The chili was a godsend on a bone-chilling day in New York City. Susannah and I quickly gobbled down our piping-hot bowls of chili, only breaking the silence with our intermittent exclamations of phrase like "Oh. My. God." and "Wow. Mmm-hm." Once we finished our bowls, we eagerly asked the Chipotle employees, "When can we expect this amazing chili to hit restaurants?" The employees chuckled and said, "Sorry gals. Don't expect this to be out anytime soon. If anything, we might release it to one or two locations in DC."
Our hopes of round two chili were almost crushed! Luckily, Susannah pressed on: "Well, what exactly is in this recipe?" The employee, hesitant to reveal Chipotle recipe development chef Nate Appleman's secret ingredients, replied, "If you combine Chipotle's barbacoa, pinto beans, and black beans, then you're halfway there." It was enough information to give us a jumping-off point. Susannah and I looked at each other and in jinx-like manner screamed, "Recipe hack!"
So allow me to present to you the YumSugar Chipotle Chili recipe hack, which was made in our office using a single electric stove-top burner and a nonstick soup pan. We tortured our co-workers with this dreamy clove-and beer-scented chili bubbling in the kitchen for hours, as the starches in the beans broke down to create a thick, unctuous mixture. Finally, the moment had arrived for the taste test.
Admittedly upon first bite, Susannah and I couldn't determine whether or not we had accurately hacked chef Appleman's recipe, but we knew we had made something good. The Texan in me comes out when I emphasize real good. The caramelized onions add a sweetness to the acidic tomato stew. The dark beer and cloves subtly boost the flavor of the chili, giving it that indescribable je ne sais quoi, or yo no sé lo que, since this is a Mexican dish after all. The salty, spicy broth soaks into the barbacoa beef and beans, and the crunchy radish and chip topping keeps the overall texture interesting and diverse.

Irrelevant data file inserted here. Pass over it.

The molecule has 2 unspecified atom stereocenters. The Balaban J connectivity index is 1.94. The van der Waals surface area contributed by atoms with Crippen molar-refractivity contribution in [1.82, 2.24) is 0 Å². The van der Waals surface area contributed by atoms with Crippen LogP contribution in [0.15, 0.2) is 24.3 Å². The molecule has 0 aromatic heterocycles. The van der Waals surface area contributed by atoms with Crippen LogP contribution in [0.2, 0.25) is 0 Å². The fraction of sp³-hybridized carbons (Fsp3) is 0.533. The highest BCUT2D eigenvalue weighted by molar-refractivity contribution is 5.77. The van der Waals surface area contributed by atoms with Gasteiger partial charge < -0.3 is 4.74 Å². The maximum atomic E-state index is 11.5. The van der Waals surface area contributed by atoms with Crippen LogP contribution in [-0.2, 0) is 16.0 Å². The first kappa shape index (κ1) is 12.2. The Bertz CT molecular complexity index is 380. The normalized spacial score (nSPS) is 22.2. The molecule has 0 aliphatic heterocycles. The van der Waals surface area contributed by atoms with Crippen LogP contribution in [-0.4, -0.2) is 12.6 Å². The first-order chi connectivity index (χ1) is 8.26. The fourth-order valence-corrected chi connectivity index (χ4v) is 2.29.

Upon the first spoonful, several tasters broke down and could hardly stutter more than "Oh wow." and "Best. Chili. Ever." We think this story has a happy makeshift ending, but until Chipotle makes our chili dreams come true by putting this item on menus across America, we'll have to resort to cooking up our own Chipotle chili recipe hack.
This question was the subject of a panel at the New York City Wine & Food Festival, where chefs Art Smith and Sue Torres, and Marc Murphy, culinary personality Katie Lee, and author Allison Adato talked about staying healthy in the food industry. While the easiest food to grab on the go — french fries, anyone? — isn't often the best choice, chefs recognize the importance of eating for health. Just ask Art Smith, who lost 95 pounds after a diabetes diagnosis. "There was no way I could run restaurants," he said of his prior health condition.
Now chefs like Smith are much more mindful about the impact their cooking has on clientele. "I'd rather have customers for a long time and not contribute to their demise," Smith says. "We are what we eat, and chefs are facilitators of food." Keep reading for a few healthy eating tips from chefs.